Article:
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Retail round up - The Sunday papers

New Look on course for 1.7bn float, Tesco plans bra war against M&S, Weak pound 'is permanent', economists warn, Blacks Leisure may lay off 400 for rescue, Hermes to buy Asprey's Bond Street building, Despite the slump, shoppers will still fork out 15k for a handbag, Rose aims to leave Marks & Spencer with improving figures...


Retail round up - The Sunday papers

New Look on course for 1.7bn float, Tesco plans bra war against M&S, Weak pound 'is permanent', economists warn, Blacks Leisure may lay off 400 for rescue, Hermes to buy Asprey's Bond Street building, Despite the slump, shoppers will still fork out 15k for a handbag, Rose aims to leave Marks & Spencer with improving figures...

The Sunday Telegraph
Fashion retailer New Look is drawing up plans for a £1.7bn-plus stock market float. The company, which is backed by private equity firms Permira and Apax, could list on the stock market as early as January. A formal "beauty parade" of investment banks is due to begin imminently, with advisers expected to be appointed within weeks. New Look is one of a number of private equity-owned groups understood to be being lined up for flotation. Following the financial turmoil of the past two years there is pent-up demand from private equity groups who are under pressure from investors to sell a number of their investments. According to a recent survey by Ernst & Young, private equity groups saw a slump of nearly 70pc in the number of major investments sold in 2008. Acromas, which owns the AA and Saga, and Birds Eye Iglo are among the private equity-owned companies tipped to float next year. The size and success of the New Look float will be the first real test of investor appetite for these debt-laden businesses. Full article here.

Tesco, the UK's biggest retailer, will ramp up the pressure on Marks & Spencer by doubling the size of its upmarket Diamond Boutique lingerie brand at the beginning of 2010.M&S is the UK's biggest seller of lingerie, with a 26pc market share, but Tesco has been rapidly increasing its ranges in a bid to poach a greater slice. Terry Green, the chief executive of Tesco Clothing, said: "Diamond Boutique has, without doubt, set a new standard in supermarket lingerie by focusing firmly on luxury, quality and fit. The range has clearly struck a chord with shoppers, which is why we have big plans to expand the brand, offering more designs, more sizes and in more outlets throughout the UK. "The move comes as M&S gears up to announce its second quarter trading figures on Wednesday. Sir Stuart Rose, M&S's executive chairman, is expected to say that like-for-like sales over the quarter fell by 1.4pc. This is based on the forecasts of 11 leading City analysts.Sales of clothing and home products are expected to have fallen by 2.7pc, compared to a fall of 2.4pc over the first quarter. Sales of food are expected to have fallen by 0.3pc, compared to a first quarter decline of 0.5pc.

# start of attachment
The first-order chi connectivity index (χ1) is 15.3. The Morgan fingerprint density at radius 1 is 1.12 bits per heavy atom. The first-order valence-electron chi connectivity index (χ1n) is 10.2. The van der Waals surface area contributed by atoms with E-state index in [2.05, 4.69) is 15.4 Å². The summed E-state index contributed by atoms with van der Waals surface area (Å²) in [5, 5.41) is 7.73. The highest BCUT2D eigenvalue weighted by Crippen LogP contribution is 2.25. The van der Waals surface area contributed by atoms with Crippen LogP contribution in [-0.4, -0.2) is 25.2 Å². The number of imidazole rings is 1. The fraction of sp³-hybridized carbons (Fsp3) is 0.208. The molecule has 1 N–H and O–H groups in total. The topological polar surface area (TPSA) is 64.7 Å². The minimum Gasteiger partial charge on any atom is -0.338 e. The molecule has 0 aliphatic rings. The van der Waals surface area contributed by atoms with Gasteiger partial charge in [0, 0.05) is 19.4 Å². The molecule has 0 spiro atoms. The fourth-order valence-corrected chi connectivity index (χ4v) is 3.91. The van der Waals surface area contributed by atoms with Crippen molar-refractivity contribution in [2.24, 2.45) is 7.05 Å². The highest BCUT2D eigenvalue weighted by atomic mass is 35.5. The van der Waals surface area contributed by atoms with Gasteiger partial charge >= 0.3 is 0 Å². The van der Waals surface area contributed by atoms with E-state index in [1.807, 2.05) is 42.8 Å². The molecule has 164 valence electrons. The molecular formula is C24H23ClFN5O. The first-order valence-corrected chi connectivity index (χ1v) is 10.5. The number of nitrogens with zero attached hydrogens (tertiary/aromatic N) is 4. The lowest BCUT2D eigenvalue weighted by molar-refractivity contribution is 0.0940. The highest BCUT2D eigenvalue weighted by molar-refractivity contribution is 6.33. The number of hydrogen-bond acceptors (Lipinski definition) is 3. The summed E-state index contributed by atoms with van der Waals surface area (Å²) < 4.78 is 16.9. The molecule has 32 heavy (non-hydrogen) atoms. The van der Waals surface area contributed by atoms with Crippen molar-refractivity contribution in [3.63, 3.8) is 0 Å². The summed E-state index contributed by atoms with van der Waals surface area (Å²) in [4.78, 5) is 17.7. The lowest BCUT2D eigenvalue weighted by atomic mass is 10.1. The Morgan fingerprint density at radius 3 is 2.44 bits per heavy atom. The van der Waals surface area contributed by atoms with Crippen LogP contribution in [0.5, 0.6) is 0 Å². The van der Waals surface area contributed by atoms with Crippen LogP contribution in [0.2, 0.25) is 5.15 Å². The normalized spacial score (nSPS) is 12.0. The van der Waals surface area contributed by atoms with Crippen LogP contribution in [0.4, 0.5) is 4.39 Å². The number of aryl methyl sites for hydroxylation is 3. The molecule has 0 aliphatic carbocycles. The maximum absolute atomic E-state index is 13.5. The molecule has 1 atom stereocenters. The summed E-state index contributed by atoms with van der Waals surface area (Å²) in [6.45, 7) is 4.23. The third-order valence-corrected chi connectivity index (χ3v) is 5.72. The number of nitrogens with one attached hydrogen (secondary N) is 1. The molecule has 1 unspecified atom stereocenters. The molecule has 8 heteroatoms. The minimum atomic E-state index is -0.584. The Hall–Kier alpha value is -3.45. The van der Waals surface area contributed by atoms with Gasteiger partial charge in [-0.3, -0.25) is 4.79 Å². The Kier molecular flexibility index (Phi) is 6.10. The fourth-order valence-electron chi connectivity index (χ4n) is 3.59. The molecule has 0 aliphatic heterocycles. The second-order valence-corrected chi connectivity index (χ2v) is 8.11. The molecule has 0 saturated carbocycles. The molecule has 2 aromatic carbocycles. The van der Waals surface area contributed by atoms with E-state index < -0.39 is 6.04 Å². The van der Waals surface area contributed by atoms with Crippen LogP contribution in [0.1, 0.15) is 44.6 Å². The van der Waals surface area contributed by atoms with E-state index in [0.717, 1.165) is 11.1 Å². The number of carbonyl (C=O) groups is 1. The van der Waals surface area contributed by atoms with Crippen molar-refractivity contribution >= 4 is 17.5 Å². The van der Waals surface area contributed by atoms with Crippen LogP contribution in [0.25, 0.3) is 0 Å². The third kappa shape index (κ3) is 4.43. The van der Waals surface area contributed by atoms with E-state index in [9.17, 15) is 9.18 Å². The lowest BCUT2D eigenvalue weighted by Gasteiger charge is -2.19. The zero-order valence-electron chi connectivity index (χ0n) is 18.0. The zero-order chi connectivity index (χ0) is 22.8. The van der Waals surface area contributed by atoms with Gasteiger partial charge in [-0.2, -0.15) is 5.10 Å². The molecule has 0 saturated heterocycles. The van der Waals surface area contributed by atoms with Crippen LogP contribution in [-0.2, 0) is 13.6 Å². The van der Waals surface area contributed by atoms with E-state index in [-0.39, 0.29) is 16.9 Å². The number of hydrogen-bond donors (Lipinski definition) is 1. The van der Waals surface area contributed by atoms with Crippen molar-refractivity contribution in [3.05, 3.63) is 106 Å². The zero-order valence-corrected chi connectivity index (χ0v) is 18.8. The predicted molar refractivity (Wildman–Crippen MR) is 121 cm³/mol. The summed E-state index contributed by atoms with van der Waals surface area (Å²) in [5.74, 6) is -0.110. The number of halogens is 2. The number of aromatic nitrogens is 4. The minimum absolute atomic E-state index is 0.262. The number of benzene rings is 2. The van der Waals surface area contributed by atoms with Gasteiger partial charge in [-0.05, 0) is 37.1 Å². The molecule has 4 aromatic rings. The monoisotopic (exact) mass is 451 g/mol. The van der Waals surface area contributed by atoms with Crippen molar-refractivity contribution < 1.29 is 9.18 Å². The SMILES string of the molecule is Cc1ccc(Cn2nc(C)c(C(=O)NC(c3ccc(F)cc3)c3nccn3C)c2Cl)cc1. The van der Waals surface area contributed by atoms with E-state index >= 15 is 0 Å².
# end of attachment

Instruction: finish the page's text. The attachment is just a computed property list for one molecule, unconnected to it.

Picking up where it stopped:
The pound may never fully recover from its current low as it lurches closer towards parity with the euro, economists have warned. A persistently high level of national debt, a permanently smaller financial services sector and an effort to rebalance the UK economy could all contribute to long-term weakness in sterling. "There is a good chance that the depreciation we have seen so far is a permanent shock," said Erik Britton, director at Fathom Consulting and a former economist at the Bank. Paul Robson, currency strategist at Royal Bank of Scotland, said that a smaller UK financial services sector was an example of "things that have kept sterling quite elevated over the last five years but simply don't exist any more". Full article here.